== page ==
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IntelliScope

IntelliScopeThe Orion IntelliScope is a computerized object locator unit designed to compliment the Orion SkyQuest XT IntelliScope series of Dobsonian telescopes. It is essentially a handheld data base unit that plugs into a set of encoders mounted in the telescope base and axis – keeping track of the telescope’s position much like cursor and mouse work together on a computer screen. It consists of a two-line backlit LCD screen and illuminated keypad. The Intelliscope unit has an information base of 14,000 objects which include nebulae, galaxies, star clusters, double stars, planets and more.

It is the “more” that makes the Orion Intelliscope considerably different than a “GoTo”…

All computerized telescopes work on the same basic principle. They employ a set of positioning sensors located on the telescope’s ascension and declination axis – its up and down and right to left movement points. On a equatorial mount, these positions can be driven by a small set of servo motors which allows the telescope to automatically move itself to a selected position. These “GoTo” telescopes are a marvel of engineering, but with large aperture comes even a larger price. Traditionally, dobsonian style telescopes are favored by those who desire as much light gathering power as possible – made affordable by simplifying the telescope mount. As with all things, there is a trade-off. With affordable aperture, you lose the ability to “drive”.

The Orion Intelliscope solves the location equation by performing as digital setting circles. The specialized line of Orion SkyQuest XT IntelliScope Dobsonian Telescopes already have a set of high-resolution, 9,216-step digital encoders built into both axis. Simply plug the Computerized Object Locator into the base and you’re equipped to locate and view any of 14,000 celestial objects contained in its data base: : 837 stars (including double and variable stars), 7,840 NGC objects, 5,386 IC objects, 101 Messier objects, 8 major planets, and 99 user-entered objects. The Intelliscope unit features illuminated buttons and a backlit, two-line liquid crystal display (LCD). The intuitive menu buttons allow selection of objects by type (e.g., Planet, Nebula, Cluster, Galaxy) or catalog number (e.g., M57, NGC 253). Press the Tour button to select one of 12 tours of the best objects visible in any given month. Find something that you don’t know what it is? Then use the Intelliscope’s ID button to find out what object you’re viewing, if you’re not sure. The LCD screen provides information about the objects you see, including object type, common name (if any), magnitude, constellation, and a brief visual description.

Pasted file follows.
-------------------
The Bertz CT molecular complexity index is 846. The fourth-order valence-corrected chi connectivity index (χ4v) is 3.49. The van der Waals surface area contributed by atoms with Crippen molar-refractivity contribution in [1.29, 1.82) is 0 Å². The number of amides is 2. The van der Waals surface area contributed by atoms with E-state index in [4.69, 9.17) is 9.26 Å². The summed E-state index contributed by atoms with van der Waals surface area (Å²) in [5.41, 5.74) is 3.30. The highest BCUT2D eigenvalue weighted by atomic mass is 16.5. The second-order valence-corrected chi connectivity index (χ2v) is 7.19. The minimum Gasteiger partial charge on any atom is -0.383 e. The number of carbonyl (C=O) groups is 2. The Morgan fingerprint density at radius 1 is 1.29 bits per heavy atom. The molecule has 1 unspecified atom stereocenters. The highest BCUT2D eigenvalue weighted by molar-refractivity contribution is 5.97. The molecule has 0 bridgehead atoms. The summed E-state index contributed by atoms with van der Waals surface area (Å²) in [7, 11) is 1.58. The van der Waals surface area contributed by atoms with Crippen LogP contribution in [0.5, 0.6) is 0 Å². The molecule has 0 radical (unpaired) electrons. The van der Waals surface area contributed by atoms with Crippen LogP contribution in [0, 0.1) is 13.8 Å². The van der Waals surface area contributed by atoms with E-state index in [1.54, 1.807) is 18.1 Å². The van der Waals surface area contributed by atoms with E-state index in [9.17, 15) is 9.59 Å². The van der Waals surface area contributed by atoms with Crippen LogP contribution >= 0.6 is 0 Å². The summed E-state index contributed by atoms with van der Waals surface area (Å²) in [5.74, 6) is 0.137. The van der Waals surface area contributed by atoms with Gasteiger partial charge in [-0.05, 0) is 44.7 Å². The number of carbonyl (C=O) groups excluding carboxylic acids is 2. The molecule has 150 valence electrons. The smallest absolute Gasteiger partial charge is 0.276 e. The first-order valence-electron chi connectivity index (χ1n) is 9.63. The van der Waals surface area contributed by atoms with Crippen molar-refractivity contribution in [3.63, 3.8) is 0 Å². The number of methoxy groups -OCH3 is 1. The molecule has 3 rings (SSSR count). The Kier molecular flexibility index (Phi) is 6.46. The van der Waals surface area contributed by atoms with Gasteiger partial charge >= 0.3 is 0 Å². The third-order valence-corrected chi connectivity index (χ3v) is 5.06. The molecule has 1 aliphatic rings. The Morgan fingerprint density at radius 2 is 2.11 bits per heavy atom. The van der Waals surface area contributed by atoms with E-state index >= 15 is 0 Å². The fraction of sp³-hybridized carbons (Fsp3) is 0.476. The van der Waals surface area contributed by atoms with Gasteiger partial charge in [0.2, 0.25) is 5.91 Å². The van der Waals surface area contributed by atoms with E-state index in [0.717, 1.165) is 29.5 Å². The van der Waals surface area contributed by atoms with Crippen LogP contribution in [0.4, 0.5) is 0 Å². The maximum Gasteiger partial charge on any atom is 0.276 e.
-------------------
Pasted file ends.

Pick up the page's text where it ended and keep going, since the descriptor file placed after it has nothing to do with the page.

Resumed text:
How is this accomplished? Because the Orion IntelliScope Dobsonian telescope doesn’t employ drive motors, the user must manually move the telescope while watching the Intelliscope controller. A series of celestial coordinates will be displayed, prompting you to move the telescope in the desired direction – then simply watch the “countdown” until the telescope is in the proper position. While this seems easy, it does require some accurate user input to make it work correctly. Because the sky changes nightly, you must enter in the correct time and date. Our position on Earth also affects celestial positioning, so proper terrestrial coordinates must be selected from the database. Once this is entered in, the telescope tube must be leveled to make the “brain” understand the position – then at least two celestial points must be manually located, centered in the eyepiece and entered. This allows the Intelliscope unit to refine the telescope’s position – making its calculations more accurate. Haphazard entries will give you haphazard results!

The Orion Intelliscope Object Locator is a wonderful tool for both beginning and seasoned amateur astronomers. It will enable you to view many more celestial curiosities in an evening – and in a lifetime – than you ever dreamed possible. These telescope pointing systems are actually quite fun! Simply choose the aperture which suits your individual needs best, plug it in and away you go. But note… the IntelliScope Computerized Object Locator is not compatible with other encoder systems or other telescopes. Previous SkyQuest versions and SkyQuest XT Classic Dobsonian telescopes cannot be retrofitted for IntelliScope compatibility.

About 

Tammy is a professional astronomy author, President Emeritus of Warren Rupp Observatory and retired Astronomical League Executive Secretary. She’s received a vast number of astronomy achievement and observing awards, including the Great Lakes Astronomy Achievement Award, RG Wright Service Award and the first woman astronomer to achieve Comet Hunter's Gold Status.

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